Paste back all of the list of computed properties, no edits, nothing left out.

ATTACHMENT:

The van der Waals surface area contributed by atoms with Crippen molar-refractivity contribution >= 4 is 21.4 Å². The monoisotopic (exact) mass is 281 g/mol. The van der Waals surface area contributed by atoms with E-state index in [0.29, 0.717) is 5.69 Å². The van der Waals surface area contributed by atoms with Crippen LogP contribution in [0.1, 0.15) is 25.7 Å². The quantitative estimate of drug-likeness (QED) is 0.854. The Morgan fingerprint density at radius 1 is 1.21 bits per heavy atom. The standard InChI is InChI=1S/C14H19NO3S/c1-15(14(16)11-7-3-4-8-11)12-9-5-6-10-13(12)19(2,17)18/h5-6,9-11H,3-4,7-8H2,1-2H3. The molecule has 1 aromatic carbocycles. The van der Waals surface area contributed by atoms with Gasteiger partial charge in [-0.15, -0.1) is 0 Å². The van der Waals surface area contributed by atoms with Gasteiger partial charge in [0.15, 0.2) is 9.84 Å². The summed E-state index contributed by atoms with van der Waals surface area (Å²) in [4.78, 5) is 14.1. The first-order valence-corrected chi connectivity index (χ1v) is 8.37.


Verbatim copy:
The van der Waals surface area contributed by atoms with Crippen molar-refractivity contribution >= 4 is 21.4 Å². The monoisotopic (exact) mass is 281 g/mol. The van der Waals surface area contributed by atoms with E-state index in [0.29, 0.717) is 5.69 Å². The van der Waals surface area contributed by atoms with Crippen LogP contribution in [0.1, 0.15) is 25.7 Å². The quantitative estimate of drug-likeness (QED) is 0.854. The Morgan fingerprint density at radius 1 is 1.21 bits per heavy atom. The standard InChI is InChI=1S/C14H19NO3S/c1-15(14(16)11-7-3-4-8-11)12-9-5-6-10-13(12)19(2,17)18/h5-6,9-11H,3-4,7-8H2,1-2H3. The molecule has 1 aromatic carbocycles. The van der Waals surface area contributed by atoms with Gasteiger partial charge in [-0.15, -0.1) is 0 Å². The van der Waals surface area contributed by atoms with Gasteiger partial charge in [0.15, 0.2) is 9.84 Å². The summed E-state index contributed by atoms with van der Waals surface area (Å²) in [4.78, 5) is 14.1. The first-order valence-corrected chi connectivity index (χ1v) is 8.37.